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Keen, Na’Vi Are Fifth and Sixth Teams Eliminated From TI9

Michael Hassall  | 
Keen Gaming are the first Chinese team eliminated from TI9. (Image via Valve)

Keen Gaming are the first Chinese team eliminated from TI9. (Image via Valve)

The main event of The International 2019 is in full swing, and on day one of the main event, it’s already time for the best-of-ones. In these short but stressful matchups, the eliminations come fast and frequently. Everyone is competing for the relative security of best-of-threes, which start tomorrow. However, for now, Keen Gaming and Natus Vincere find themselves dropping out of TI9, having failed to rise to the challenge of these do-or-die games.

Read Also: Tough Eliminations for Fnatic and Alliance at TI9

Infamous’ Triumph

In our fifth series of the day, South American representatives Infamous faced off against hometown heroes Keen Gaming with their tournament lives on the line. Infamous had already defied many performance projections, having escaped the group stage, and now found themselves in position to head into the top 12 and beyond.

Keen, on the other hand, had by many metrics underperformed so far in the tournament. The team, which had secured the last direct invite to TI9 thanks to a host of low table tournament finishes had seemed binary in groups, either sweeping games or dramatically losing them.

Infamous is one of the most youthful teams at TI9, with a roster filled with young players. And yet their lack of experience didn’t show in their victorious push against Keen. During the draft, Infamous had drafted a blend of high-tempo heroes and comfort picks, effectively trying to match Keen at their own game. Meanwhile, Keen’s selection was more flexible, with heroes such as Kunkka, which could threaten both a mid or off lane matchup.

The final selections, which saw Infamous pick up a Templar Assassin and Batrider showed the Peruvian team was looking to fight. However their strategy was initially muted, as Jean Pierre “Chris Luck” Gonzales wasn’t able to deny the Kunkka’s farm in mid, and Infamous’ overall aggression was mitigated by Omniknight. But for Keen, the constant assaults eventually proved too much, and they were overwhelmed by a series of dramatic rotations.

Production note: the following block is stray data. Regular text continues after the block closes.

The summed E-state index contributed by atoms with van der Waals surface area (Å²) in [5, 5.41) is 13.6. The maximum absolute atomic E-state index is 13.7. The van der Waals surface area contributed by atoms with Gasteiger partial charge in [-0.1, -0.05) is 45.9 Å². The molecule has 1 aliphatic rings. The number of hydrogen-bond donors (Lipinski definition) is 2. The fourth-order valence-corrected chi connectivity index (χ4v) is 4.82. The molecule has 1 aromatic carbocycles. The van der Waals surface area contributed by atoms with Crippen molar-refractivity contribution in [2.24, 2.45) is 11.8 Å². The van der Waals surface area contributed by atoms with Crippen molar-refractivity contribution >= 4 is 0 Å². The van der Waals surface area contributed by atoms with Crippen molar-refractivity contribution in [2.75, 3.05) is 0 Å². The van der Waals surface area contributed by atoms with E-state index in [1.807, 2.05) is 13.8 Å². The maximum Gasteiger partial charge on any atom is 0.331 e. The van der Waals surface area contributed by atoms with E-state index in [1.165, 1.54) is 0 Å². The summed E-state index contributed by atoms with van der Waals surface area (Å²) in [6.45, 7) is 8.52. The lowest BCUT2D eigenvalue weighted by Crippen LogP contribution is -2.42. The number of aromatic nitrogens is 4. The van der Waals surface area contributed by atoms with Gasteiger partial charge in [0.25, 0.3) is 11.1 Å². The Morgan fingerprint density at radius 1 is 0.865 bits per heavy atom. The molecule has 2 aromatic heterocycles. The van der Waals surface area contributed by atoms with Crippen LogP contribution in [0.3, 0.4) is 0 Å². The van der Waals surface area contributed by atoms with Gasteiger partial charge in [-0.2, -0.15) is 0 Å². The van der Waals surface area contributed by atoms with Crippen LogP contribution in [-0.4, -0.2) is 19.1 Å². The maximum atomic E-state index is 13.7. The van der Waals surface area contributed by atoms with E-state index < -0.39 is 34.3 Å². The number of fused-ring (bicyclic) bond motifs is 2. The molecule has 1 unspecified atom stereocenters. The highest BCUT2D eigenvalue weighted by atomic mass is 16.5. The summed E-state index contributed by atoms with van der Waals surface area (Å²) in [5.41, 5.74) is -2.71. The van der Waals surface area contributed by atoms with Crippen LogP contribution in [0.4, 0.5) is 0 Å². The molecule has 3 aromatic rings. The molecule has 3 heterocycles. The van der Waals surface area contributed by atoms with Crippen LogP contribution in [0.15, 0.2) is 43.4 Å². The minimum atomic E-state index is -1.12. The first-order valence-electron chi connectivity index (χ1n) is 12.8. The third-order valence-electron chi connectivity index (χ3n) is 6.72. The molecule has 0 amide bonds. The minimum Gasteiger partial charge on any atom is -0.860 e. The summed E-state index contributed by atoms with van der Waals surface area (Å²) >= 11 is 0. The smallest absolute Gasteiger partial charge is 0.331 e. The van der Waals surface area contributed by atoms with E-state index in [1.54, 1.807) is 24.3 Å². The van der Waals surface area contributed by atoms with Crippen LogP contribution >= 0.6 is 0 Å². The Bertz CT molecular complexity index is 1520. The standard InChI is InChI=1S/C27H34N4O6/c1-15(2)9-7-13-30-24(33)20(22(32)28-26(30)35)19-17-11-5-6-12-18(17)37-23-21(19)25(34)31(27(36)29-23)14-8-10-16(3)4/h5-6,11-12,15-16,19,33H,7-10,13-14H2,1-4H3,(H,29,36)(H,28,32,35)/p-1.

A previously undisciplined Infamous was able to display incredible map control, to steal Roshan and to decimate with their overfed team. Keen concentrated too much on kills and failed to pick enough catch in their draft. As a result, the Chinese team found themselves eliminated.

Battle of Legends

Our final game of the day pitted CIS stalwarts Natus Vincere versus Southeast Asian titans Mineski. Both teams are protagonists in their own comeback stories, with the unprecedented return of Na’Vi to the top of Dota 2 competition, and the resurgence of Mineski as a significant name in the game.

But both squads also have untested elements, especially on Mineski, where Nikolay “Nikobaby” Nikolov would debut in his first ever Valve-sponsored event. To steady any potential nerves, the Bulgarian carry was gifted his trademark Wraith King, a comfort pick for him to perform on. Around this, Mineski drafted a wombo combo of area of effect and ranged nukes, relying on late-game domination for victory.

Na’Vi’s draft predicated on fully countering Mineski’s picks. The Lina met with the Sniper pick and the Warlock to disrupt any nukes. However, the counters fell off as the game went late. Neither team saw the urgency of trying to press for early buildings, instead they waited for their strength to build. And eventually, when mistakes started to happen, it looked like the counters had proved too much, as Mineski picked a bad fight, overcommitted, and couldn’t get on the Sniper.

But Mineski’s strategy, of comfort picks, hard farming, and late-game scaling proved too much. A series of questionable decisions, including bizarrely trading barracks, and allowing Mineski to free farm caused Na’Vi’s downfall. Against an overpowered, super-strong Mineksi lineup, the team couldn’t muster the performance, having missed the window of opportunity to win.

In Keen’s case, a weak draft with no catch sealed their fate. For Na’ vi, their selection was much stronger than their opponents, and yet they allowed Mineski to get to a point where a stronger draft wouldn’t matter. Both teams will be headed home, and our victors have secured top 12 positions.

Keen Gaming will advance to face the loser of the OG versus Newbee match-up on August 21, and on August 22, Mineski will face the loser of the Team Secret versus Evil Geniuses match-up.

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Michael Hassall
Michael Hassall
Michael is a Brit-based esports generalist and timezone traveler. He spends his free time polishing his collection of fighting game tournament participation trophies.